“I know we had an intern do some shaky SEO practices in the past. Can great content redeem us with Google?”
Google has a long memory and, questionable, SEO tactics in the past can still hurt your rankings. If your analytics tells you there was a sizable drop in traffic, possibly, your website suffered a penalty. If that is the case, it is critical you get your website back in the good graces of Google. If so, ask Google to remove inbound links from poor-quality websites and directories. If you over-optimized some of your keyword phrases for internal links, change or get rid of the excessive anchor text.
“We need to pump up our brand. Will that help our SEO visibility?”
It can. If you follow the search engine and web marketing blogs you know that Google is moving towards “brand mentions”. So the stronger your brand theme, the more your theme resonates. Of course, the more content you deploy, with that fabulous new message, the more mentions and the more visibility your brand (i.e. website) receives.
Rather than focusing on earning inbound links you should also focus on improving your brand theme and promoting it with e-mail blasts, blog posts, how-to books, branded spec sheets, social media, etc. This will help you earn those links.
“We have Rhonda doing social media. That can help, right?”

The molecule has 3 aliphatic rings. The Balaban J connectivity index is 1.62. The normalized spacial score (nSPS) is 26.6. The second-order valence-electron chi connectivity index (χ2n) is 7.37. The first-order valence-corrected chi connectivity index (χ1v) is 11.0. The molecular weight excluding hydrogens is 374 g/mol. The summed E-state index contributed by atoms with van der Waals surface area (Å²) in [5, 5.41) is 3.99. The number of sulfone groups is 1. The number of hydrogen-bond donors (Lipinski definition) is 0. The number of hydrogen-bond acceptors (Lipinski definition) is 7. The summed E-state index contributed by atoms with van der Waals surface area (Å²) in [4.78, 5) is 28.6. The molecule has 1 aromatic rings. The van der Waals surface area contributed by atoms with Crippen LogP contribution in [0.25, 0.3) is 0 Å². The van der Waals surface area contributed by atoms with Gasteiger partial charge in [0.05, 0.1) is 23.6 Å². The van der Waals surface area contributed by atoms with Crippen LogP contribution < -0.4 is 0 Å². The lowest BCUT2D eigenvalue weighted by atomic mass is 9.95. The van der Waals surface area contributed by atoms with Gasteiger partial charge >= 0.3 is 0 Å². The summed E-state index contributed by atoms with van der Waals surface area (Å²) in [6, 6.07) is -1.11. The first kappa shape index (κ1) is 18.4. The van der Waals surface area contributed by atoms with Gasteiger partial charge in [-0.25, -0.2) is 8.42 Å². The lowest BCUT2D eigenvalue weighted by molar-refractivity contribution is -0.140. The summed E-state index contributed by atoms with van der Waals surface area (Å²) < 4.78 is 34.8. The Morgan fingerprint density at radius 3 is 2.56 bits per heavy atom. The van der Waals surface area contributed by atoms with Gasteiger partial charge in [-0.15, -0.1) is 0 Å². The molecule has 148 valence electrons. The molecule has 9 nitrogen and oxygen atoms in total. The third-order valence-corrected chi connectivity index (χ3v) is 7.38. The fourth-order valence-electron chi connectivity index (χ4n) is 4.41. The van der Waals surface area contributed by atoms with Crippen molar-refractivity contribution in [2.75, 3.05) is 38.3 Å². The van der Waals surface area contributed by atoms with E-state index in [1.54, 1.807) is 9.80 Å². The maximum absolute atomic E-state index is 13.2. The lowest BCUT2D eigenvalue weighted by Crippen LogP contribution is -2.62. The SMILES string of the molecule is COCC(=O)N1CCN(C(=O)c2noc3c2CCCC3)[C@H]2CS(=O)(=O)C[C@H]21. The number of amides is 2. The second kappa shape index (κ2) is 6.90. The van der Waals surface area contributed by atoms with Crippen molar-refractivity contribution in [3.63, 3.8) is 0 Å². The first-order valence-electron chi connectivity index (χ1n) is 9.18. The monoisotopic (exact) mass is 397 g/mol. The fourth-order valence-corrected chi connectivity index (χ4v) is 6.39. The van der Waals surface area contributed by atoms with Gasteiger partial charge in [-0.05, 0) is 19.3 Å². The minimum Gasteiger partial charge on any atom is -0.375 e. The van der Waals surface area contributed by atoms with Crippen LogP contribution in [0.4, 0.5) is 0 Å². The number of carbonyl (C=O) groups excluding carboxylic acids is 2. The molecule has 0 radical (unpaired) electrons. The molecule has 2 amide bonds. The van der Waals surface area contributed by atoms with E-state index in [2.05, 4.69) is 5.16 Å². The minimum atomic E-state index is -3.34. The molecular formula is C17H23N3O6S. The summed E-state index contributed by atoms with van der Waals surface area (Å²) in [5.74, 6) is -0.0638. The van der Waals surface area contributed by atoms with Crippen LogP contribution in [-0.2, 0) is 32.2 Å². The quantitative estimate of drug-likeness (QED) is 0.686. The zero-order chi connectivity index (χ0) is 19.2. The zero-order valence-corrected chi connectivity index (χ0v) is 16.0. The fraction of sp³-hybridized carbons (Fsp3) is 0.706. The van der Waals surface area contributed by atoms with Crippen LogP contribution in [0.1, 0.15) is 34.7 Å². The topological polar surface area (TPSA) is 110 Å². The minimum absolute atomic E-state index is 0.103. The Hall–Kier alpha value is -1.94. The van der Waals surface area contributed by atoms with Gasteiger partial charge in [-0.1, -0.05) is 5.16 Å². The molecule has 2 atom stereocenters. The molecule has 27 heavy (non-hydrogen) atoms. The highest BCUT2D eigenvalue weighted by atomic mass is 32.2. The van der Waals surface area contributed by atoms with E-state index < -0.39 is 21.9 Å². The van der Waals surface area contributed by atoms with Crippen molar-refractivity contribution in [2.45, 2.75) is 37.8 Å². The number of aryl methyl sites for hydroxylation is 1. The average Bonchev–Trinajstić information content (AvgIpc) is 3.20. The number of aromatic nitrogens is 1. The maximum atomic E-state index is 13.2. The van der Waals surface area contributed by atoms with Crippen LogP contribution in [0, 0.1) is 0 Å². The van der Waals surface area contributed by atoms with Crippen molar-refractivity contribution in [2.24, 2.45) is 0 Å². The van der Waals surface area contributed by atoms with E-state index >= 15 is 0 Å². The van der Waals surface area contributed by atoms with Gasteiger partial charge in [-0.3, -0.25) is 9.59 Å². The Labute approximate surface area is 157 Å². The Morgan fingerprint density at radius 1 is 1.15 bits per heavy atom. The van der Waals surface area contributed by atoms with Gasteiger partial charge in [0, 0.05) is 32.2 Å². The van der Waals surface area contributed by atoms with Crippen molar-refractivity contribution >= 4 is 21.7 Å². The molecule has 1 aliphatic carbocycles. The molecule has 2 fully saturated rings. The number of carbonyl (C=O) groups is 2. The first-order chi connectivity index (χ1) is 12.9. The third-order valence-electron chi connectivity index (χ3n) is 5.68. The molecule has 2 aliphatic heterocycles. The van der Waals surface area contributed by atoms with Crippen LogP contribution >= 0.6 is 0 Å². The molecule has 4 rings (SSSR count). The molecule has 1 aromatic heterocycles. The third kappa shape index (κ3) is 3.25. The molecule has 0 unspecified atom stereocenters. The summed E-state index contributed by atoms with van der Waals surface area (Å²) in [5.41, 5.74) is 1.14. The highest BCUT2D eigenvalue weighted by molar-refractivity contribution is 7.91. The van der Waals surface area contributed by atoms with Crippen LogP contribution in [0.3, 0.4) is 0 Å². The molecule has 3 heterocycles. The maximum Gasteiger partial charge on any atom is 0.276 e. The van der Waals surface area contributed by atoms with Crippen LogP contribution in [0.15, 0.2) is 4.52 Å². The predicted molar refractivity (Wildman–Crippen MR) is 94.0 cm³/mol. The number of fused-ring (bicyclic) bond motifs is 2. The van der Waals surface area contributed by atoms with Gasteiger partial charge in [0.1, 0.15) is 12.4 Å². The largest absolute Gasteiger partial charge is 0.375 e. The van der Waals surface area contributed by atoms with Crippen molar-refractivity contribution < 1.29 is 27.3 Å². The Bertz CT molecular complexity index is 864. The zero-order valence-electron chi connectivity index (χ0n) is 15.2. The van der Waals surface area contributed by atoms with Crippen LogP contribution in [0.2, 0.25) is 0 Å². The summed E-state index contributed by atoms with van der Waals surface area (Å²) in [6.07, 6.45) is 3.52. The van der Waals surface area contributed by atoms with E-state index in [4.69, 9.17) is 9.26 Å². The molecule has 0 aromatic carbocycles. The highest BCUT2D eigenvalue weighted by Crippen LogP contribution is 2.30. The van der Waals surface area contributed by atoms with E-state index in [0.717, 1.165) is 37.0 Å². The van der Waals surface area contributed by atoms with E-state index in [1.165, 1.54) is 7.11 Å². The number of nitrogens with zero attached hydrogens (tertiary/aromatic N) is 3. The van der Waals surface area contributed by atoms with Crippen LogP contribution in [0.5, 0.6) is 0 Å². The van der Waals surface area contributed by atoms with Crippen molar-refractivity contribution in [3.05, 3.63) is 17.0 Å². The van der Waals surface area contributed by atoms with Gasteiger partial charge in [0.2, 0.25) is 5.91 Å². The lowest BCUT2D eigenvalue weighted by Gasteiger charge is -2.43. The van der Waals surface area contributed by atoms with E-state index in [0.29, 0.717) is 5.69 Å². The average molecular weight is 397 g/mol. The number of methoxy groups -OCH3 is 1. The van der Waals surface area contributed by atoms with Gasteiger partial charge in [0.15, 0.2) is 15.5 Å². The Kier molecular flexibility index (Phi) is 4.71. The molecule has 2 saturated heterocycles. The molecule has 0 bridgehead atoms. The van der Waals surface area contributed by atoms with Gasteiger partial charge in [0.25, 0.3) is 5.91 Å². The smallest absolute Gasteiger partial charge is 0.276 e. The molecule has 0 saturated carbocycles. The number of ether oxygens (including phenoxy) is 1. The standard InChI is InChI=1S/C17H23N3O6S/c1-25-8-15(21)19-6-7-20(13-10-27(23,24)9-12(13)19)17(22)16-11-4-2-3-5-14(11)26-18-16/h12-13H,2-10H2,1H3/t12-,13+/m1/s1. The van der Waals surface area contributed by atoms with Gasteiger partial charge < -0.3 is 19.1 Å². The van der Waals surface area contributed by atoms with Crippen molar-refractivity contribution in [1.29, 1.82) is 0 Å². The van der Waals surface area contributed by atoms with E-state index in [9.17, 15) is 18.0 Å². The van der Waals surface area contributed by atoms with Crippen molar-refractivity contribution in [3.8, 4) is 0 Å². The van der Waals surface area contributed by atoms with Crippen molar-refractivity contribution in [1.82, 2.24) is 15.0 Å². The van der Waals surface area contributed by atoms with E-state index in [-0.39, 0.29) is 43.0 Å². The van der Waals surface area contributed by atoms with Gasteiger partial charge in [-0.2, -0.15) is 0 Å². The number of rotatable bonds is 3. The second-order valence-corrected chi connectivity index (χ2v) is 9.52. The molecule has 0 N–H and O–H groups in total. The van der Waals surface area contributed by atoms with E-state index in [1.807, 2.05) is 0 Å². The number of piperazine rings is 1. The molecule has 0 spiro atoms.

I digress from my meeting with the B2B manufacturer.
I have twice visited a good customer in Detroit to get them to listen to my thoughts about industrial content marketing. Given their products and low saturation of competitive content, a small amount of quality content would go a long way to improve traffic and lead generation, which they had complained about in the past.
I was simply in the area and stopped in unannounced. Both times I stopped, I mentioned to the nice young lady at the reception desk that I needed to talk to the owner about doing more on the web with content. She replied both times, “Oh…we are doing a lot of social media. The owner has me doing Facebook posts between my other tasks here at my desk”. So when I got back to my office I checked to see the kind of activity she was generating. Very little content, not helpful and only hurting their brand.
This is soooo typical in the industrial market.
I believe that social signals such as mentions, likes and comments on social media (especially Google +) will have an increasing impact on search rankings. The actual impact social signals has on rankings is unclear right now. However, for the industrial market, a well-defined content and brand strategy that is leveraged by participation in Linkedin and Google+ cannot hurt. It takes little time once you have the wheels turning in your “content factory”.
I will be brutally frank. I personally know hundreds of business owners, CEOs, Presidents in the industrial sector. I believe every last one misunderstands the web and the opportunities it has created for lead generation. Several of these companies are now lead by their offspring, in their late 30s or early 40s. There is only one, that I know of, that “gets it”.
I predict in 5 years, this individual will be a rock star when it comes to industry marketing.